“SOULBOUND” (“TEUS OLHOS MEUS”)— Finding Happiness


“Soulbound” (“Teus Olhos Meus “)

Finding Happiness

Amos Lassen

One of the questions that so many of us have is how to deal with happiness and if we find it can we let go of the past? Is it at all possible to change destiny?

Gil is 21 years old and has no money. This is difficult for him because he feels fulfilled by poetry and music. He finds himself constantly questioning the world around him. It took a family quarrel to make him run away from home and leaving behind the only love he has ever felt in his life—his Aunt Leila.


Yet he had a stroke of luck in meeting Otavio, a music producer who could change his life forever. This is the first feature film by director Caio Son and he concentrates on male friendship and sexuality. Here we have two straight or heterosexual men who find a love relationship with each other. For each man, Otavio and Gil, this kind of relationship had been elusive.

Sóh brings us a dramatic film with quite a shocking twist at the end. We experience the emotional tidal waves of two men in love. The characters propel the film and both of the actors turn in brilliant performances. Remo Rocha is Otávio the rock of the relationship. He is a man whose dormant passion for life is awoken upon when he met Gil (Emilio Dantas) on the beach. We see Gil as a pot-smoking wild card of the piece— he is an aspiring, if at times drunk musician who comes to find his heart, together with his body seeking solace in a direction he never thought it would go.  We do not see them making love but we do see them in bed after they had and we sense their deep love for each other. Their kisses are passionate just as is their relationship but it feels quite real and sincere.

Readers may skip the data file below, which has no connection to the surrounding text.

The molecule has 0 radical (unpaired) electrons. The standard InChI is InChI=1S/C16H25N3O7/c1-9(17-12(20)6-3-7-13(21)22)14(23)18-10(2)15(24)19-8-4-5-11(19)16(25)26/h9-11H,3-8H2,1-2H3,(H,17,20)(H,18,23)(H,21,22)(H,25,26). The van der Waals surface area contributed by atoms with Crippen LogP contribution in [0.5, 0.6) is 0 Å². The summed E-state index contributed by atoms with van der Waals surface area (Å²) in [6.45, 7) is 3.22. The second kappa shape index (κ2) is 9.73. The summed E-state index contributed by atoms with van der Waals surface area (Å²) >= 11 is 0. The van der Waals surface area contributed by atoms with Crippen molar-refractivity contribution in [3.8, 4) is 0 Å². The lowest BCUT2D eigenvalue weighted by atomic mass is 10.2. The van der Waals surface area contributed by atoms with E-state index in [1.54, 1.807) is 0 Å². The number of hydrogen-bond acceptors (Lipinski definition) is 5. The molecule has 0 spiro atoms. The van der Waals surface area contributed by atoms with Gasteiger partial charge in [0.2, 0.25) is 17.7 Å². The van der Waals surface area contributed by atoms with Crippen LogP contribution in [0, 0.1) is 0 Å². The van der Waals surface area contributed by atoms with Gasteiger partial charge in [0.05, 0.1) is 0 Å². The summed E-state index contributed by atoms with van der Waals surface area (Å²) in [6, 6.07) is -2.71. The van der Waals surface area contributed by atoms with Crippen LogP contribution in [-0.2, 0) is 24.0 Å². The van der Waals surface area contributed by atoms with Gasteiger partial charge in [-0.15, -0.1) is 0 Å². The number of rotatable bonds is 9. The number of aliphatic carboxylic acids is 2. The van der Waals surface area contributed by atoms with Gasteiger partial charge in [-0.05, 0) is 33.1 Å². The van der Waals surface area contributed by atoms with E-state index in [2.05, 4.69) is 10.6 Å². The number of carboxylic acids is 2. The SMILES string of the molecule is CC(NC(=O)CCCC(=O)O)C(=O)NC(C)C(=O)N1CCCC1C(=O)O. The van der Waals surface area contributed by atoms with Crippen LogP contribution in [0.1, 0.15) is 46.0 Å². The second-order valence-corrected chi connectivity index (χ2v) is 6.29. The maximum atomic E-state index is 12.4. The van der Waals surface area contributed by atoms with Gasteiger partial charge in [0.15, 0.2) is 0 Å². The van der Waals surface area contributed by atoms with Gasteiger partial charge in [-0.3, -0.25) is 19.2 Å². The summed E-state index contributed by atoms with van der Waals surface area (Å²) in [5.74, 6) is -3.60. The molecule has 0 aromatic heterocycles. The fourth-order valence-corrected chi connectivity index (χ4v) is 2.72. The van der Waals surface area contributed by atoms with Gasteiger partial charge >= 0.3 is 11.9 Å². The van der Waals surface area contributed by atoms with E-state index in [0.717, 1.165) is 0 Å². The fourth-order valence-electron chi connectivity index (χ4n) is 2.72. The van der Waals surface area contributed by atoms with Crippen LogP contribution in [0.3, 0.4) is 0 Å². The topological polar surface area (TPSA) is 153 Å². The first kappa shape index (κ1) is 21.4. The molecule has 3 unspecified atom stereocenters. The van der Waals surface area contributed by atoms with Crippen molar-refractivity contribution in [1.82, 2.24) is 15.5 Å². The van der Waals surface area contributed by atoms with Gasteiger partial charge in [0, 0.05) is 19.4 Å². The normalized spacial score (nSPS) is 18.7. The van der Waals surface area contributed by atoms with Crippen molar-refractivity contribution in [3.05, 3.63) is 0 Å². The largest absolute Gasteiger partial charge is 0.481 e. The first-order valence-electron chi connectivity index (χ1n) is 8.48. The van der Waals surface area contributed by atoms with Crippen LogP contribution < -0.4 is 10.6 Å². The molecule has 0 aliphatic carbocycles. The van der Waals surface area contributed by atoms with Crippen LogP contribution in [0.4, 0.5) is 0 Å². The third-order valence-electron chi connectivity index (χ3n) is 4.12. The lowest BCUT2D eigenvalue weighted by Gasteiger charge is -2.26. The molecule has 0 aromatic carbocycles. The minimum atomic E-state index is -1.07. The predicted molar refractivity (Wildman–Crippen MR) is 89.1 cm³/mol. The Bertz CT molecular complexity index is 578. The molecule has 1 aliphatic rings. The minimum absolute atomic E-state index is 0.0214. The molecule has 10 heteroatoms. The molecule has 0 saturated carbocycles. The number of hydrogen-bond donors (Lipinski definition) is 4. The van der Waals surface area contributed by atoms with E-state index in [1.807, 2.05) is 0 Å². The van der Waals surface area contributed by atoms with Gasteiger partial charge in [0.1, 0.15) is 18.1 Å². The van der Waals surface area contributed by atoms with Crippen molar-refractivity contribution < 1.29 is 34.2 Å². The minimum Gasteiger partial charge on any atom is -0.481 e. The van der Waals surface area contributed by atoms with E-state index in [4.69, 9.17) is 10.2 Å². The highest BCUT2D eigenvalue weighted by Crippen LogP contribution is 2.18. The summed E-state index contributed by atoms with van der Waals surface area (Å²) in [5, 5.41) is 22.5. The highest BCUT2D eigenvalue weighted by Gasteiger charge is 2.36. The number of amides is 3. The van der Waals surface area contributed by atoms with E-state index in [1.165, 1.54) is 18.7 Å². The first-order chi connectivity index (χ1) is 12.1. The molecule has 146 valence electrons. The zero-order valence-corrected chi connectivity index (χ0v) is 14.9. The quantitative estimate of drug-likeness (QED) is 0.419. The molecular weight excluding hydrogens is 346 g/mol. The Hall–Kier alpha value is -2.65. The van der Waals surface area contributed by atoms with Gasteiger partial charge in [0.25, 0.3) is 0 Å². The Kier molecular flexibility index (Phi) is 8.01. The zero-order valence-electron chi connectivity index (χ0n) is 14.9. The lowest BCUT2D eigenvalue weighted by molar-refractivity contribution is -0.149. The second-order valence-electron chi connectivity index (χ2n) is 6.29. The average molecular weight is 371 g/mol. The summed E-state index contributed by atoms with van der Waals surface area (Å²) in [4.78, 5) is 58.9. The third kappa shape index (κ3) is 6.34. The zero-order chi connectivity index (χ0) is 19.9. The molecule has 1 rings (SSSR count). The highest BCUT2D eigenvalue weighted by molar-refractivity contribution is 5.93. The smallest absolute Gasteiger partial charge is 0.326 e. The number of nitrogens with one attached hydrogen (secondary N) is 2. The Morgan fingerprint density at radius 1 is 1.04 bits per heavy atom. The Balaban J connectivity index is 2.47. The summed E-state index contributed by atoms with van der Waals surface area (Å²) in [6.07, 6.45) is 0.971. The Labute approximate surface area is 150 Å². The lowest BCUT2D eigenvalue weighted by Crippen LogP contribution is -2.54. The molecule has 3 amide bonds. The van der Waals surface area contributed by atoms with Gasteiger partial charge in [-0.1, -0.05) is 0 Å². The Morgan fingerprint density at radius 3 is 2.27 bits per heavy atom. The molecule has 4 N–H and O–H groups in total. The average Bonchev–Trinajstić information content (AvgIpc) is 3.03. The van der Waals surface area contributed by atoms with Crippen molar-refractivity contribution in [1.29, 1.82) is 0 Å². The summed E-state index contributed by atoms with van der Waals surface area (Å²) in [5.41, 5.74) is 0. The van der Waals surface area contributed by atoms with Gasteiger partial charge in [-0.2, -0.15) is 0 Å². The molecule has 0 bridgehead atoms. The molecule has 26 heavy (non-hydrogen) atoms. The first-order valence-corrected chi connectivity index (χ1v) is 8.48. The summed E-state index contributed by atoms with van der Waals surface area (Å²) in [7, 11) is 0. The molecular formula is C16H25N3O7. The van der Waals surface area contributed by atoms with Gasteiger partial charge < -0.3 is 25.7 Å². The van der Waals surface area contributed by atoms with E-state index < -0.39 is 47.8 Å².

We are introduced to Gil’s aunt who loves him dearly but she is married to a man who abuses her. We see what Aunt Leila has with husband Cesar as the opposite of what Otavio and Gil have together. There is a lot of juxtaposition to show this to us and flashbacks fill in Otavio’s back-story.

However, the spotlight is fixed on the relationship between the two men, as Gil, at first repulsed by his latent homosexual awakening, gradually comes to accept his sexual self and moreover his love for a man older than himself. Only as the film comes full circle, a critical scene is missing and whilst there can be little doubt as to its outcome, it still is left begging to be explored. 

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